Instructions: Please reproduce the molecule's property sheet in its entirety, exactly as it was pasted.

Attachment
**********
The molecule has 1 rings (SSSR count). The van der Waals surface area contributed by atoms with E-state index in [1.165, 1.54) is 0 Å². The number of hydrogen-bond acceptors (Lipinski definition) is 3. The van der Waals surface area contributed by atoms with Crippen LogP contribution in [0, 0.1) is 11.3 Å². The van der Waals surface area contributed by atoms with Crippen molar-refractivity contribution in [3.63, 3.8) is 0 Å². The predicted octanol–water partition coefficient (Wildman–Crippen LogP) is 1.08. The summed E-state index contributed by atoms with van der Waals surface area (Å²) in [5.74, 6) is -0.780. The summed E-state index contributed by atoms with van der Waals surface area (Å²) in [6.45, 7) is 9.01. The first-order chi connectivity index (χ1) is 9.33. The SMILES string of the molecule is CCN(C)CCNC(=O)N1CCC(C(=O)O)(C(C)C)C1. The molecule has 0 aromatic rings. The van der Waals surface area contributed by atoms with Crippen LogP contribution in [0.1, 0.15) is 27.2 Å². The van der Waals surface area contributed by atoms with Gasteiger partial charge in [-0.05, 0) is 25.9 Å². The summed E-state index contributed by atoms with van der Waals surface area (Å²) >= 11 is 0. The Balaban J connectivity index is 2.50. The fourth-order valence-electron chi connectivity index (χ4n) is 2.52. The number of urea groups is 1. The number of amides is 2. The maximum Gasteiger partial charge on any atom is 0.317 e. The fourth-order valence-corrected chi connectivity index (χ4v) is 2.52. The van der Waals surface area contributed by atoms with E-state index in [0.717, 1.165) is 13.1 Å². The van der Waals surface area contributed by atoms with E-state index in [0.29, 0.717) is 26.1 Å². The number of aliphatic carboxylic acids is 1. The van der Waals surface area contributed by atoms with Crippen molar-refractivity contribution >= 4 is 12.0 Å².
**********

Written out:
The molecule has 1 rings (SSSR count). The van der Waals surface area contributed by atoms with E-state index in [1.165, 1.54) is 0 Å². The number of hydrogen-bond acceptors (Lipinski definition) is 3. The van der Waals surface area contributed by atoms with Crippen LogP contribution in [0, 0.1) is 11.3 Å². The van der Waals surface area contributed by atoms with Crippen molar-refractivity contribution in [3.63, 3.8) is 0 Å². The predicted octanol–water partition coefficient (Wildman–Crippen LogP) is 1.08. The summed E-state index contributed by atoms with van der Waals surface area (Å²) in [5.74, 6) is -0.780. The summed E-state index contributed by atoms with van der Waals surface area (Å²) in [6.45, 7) is 9.01. The first-order chi connectivity index (χ1) is 9.33. The SMILES string of the molecule is CCN(C)CCNC(=O)N1CCC(C(=O)O)(C(C)C)C1. The molecule has 0 aromatic rings. The van der Waals surface area contributed by atoms with Crippen LogP contribution in [0.1, 0.15) is 27.2 Å². The van der Waals surface area contributed by atoms with Gasteiger partial charge in [-0.05, 0) is 25.9 Å². The summed E-state index contributed by atoms with van der Waals surface area (Å²) >= 11 is 0. The Balaban J connectivity index is 2.50. The fourth-order valence-electron chi connectivity index (χ4n) is 2.52. The number of urea groups is 1. The number of amides is 2. The maximum Gasteiger partial charge on any atom is 0.317 e. The fourth-order valence-corrected chi connectivity index (χ4v) is 2.52. The van der Waals surface area contributed by atoms with E-state index in [0.717, 1.165) is 13.1 Å². The van der Waals surface area contributed by atoms with E-state index in [0.29, 0.717) is 26.1 Å². The number of aliphatic carboxylic acids is 1. The van der Waals surface area contributed by atoms with Crippen molar-refractivity contribution >= 4 is 12.0 Å².